The University Collaboration Office welcomes RTI University Scholars, Shauna M. Cooper, PhD, Emily W. Gower, PhD, and Kathleen M. Harris, PhD from the University of North Carolina at Chapel Hill.
The RTI University Scholars Program supports highly talented academics who take scholarly leave from their home institutions to collaborate with RTI researchers.
The 2020-21 scholars will spend up to one academic year at RTI working on strategic research projects.
This cohort encompasses vast expertise in race and culture, global health innovation, and social equity.
- Cooper, an associate professor in the Department of Psychology and Neuroscience, and affiliated faculty in the Center for Developmental Science and the Institute of African American Research at the University of North Carolina at Chapel Hill, will collaborate with RTI’s Phillip Graham, DrPH. The collaborative project will focus on improving the context of fathering, health, and wellbeing by focusing on fathering engagement and child/adolescent risk prevention and health promotion, and fathering as a factor for men’s health with a particular focus on fathers residing in marginalized and underserved communities. Additionally, Cooper and Graham will seek to understand families’ responses to stress and uncertainty resulting from the COVID-19 public health crisis.
- Gower, an associate professor in the Department of Epidemiology, Gillings School of Global Public Health, University of North Carolina at Chapel Hill, and adjunct associate professor in Ophthalmology, Johns Hopkins School of Medicine and the Department of Epidemiology and Prevention, Wake Forest Public Health Sciences will collaborate with Scott McPherson, MPH, and Rebecca Flueckiger, PhD, to gather meaningful and actionable insight on the opioid crisis using social media. The collaborative project will focus on determining whether a smartphone-based, image-recognition driven app can improve community-wide Trachomatous Trichiasis (TT) detection. Gower will be embedded in the International Development Group’s Global Health Division and, more specifically, compliment the Act to End Neglected Tropical Diseases (NTDs) | East Program.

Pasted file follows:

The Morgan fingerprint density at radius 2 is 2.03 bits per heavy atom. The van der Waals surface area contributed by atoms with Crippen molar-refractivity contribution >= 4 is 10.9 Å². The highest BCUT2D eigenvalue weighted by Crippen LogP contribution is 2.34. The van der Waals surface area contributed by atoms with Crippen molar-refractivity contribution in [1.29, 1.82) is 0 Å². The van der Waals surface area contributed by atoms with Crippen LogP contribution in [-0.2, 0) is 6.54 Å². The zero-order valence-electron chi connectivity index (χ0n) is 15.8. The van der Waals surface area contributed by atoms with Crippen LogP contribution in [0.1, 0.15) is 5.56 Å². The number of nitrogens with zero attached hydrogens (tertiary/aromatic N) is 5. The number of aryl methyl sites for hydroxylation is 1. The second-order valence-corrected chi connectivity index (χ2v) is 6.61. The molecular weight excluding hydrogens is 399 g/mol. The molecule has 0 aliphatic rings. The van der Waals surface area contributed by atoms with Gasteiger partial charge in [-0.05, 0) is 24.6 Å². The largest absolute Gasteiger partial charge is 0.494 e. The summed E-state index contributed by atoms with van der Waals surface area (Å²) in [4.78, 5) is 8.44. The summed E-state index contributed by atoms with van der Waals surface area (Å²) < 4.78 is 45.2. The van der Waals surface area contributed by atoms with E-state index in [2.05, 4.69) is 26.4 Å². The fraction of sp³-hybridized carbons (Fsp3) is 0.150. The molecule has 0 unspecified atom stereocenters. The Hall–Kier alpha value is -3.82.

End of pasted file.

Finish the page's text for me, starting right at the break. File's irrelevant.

- Harris is the James E. Haar Distinguished Professor of Sociology, Principal Investigator and Director of the National Longitudinal Study of Adolescent to Adult Health, Carolina Population Center, and adjunct professor of Public Policy, respectively at University of North Carolina at Chapel Hill. Craig Hill, PhD, Senior Vice President, Social, Statistical, and Environmental Sciences shares, “Dr. Harris and I have — both personally and organizationally — a long-standing and solid relationship dating back to the late 1990s, when RTI began the data collection for the ground-breaking National Longitudinal Study of Adolescent to Adult Health (Add Health), for which Dr. Harris was the Principal Investigator. Over those many years, I — and RTI — have gained an appreciation for Dr. Harris’ creative and careful scholarship. Now, we’re able to match Dr. Harris with a team of RTI scientists, who, as a transdisciplinary team, will apply a multi-omics lens to that rich and robust longitudinal data. Because we collected biological samples from the AddHealth cohort (in addition to questionnaire data), this new work can examine health outcomes disparities among the cohort by studying the biomarkers of environmental exposures. We look forward to novel approaches — and findings — from this new collaboration.” Harris studies social inequality and health by seeking to understand how disadvantaged environments and social experiences influence physical well-being across the life course.
Since 2014-15, RTI has hosted University Scholars each academic year. Two scholars participated in the program’s inaugural year, seven in 2015-16, six in 2016-17, five in 2017-18, four in 2018 -19, and four in 2019-20.